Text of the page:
Menopause is a normal event in a woman's life and occurs when her menstrual cycle stops permanently due to hormonal changes. Every women's journey through menopause is unique. Some women find it an unsettling physical and emotional time, while others go through menopause without any problems.
Most women don't need treatment, but if you're bothered by symptoms or have other risk factors, make time to see the experts at The Christ Hospital Health Network. We have decades of experience helping women with these issues so they can get back to enjoying their pursuits.
Women reach menopause on average at age 51—a truly mid-life transition all women experience. It may happen earlier, as young as your 30s.
know you’ve come through menopause when you haven’t had a monthly period for
one year. This may be a good time to add activities to your life that help you
stay strong and healthy during this new phase of life.
Menopause is a natural event that happens as a woman ages. By the time you reach your late 30s, your ovaries produce less estrogen and progesterone the hormones that regulate your periods. You are then in a natural menopause when you stop having periods.
While menopause occurs naturally for most women, some medical treatments and physical conditions can lead to early menopause. Talk with your doctor if you have any of these increased risk factors:
Autoimmune diseases—conditions that occur when your immune system attacks healthy cells
Chemotherapy and radiation—these treatments may induce menopause symptoms, though they may not be permanent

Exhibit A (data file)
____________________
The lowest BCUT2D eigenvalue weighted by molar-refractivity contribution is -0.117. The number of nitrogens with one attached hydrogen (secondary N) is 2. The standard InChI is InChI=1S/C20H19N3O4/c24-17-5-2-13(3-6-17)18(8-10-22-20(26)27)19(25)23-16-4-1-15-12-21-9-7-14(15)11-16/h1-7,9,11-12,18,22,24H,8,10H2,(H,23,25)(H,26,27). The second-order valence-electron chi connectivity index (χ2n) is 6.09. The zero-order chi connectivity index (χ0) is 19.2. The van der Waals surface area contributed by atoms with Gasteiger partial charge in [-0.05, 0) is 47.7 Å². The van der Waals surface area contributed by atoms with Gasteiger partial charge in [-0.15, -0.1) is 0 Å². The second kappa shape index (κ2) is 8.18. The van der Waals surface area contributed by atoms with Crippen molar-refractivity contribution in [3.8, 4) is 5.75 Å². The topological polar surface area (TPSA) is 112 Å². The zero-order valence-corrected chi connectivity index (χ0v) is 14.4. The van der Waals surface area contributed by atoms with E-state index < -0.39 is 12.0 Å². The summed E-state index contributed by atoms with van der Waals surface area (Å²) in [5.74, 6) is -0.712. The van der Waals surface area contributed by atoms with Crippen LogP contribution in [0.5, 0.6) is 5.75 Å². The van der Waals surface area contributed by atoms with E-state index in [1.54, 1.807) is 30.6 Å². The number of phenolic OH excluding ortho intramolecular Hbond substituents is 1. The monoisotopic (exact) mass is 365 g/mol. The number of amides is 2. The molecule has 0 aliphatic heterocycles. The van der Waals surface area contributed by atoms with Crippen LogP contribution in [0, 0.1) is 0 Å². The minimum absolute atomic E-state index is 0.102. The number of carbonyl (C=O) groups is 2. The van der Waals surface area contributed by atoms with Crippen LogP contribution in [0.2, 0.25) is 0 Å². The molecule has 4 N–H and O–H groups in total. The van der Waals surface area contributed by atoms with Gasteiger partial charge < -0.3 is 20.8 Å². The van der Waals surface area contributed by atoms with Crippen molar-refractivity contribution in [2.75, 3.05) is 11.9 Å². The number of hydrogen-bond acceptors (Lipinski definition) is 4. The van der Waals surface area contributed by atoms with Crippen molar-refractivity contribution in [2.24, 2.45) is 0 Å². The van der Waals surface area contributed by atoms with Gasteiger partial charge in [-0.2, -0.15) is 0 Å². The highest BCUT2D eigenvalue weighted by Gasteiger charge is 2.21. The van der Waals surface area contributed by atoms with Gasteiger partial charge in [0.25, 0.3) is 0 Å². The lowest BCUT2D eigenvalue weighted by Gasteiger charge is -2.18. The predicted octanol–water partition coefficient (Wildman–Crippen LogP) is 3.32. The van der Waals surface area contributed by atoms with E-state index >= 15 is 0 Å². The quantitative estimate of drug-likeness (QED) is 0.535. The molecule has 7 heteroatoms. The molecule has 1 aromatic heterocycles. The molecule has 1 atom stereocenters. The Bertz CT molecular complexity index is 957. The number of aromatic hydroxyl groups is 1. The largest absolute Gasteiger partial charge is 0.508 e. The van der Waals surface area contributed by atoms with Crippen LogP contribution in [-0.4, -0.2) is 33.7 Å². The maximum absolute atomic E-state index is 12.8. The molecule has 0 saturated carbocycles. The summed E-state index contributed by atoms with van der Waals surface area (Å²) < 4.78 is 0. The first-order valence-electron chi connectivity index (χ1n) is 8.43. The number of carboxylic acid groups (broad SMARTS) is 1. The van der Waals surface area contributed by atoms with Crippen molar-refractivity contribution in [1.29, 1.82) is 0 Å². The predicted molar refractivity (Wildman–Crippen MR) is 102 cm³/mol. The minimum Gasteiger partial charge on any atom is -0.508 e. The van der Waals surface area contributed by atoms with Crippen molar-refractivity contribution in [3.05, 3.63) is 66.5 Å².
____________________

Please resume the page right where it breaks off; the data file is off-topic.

Chromosome defects—such as Turner Syndrome
Epilepsy – a brain disorder that causes recurring seizures
Primary ovarian insufficiency—may cause premature menopause when the ovaries fail to produce the normal levels of hormones
Smoking—can make menopause occur earlier and with more symptoms
Total hysterectomy and bilateral salpingo-oophorectomy—these surgeries for cervical or other cancers will result in immediate menopause
Every woman is different, as are her menopause symptoms. It is also possible some symptoms are simply part of the aging process and not a symptom of menopause. You may want to keep track of any symptoms you experience and talk them through with your doctor.
Symptoms may include:
When to see a doctor
Most women do not need to see a doctor as they experience menopause. However, call your doctor if symptoms are interfering with your sleep and daily life, or if you experience:
Bleeding after having no periods for six months or more
Bleeding between menstrual periods, when your periods are normally regular
Hot flashes, insomnia or mood swings that don't resolve on their own
Menstrual periods that are unusually heavy, irregular or much longer than normal
Pain or burning during urination
Unexplained bleeding while you are taking hormones
Vaginal pain or dryness that doesn't improve with other treatment
Do you have concerns about menopause? Discuss them
with your gynecologists or make an appointment with one of our women’s health experts.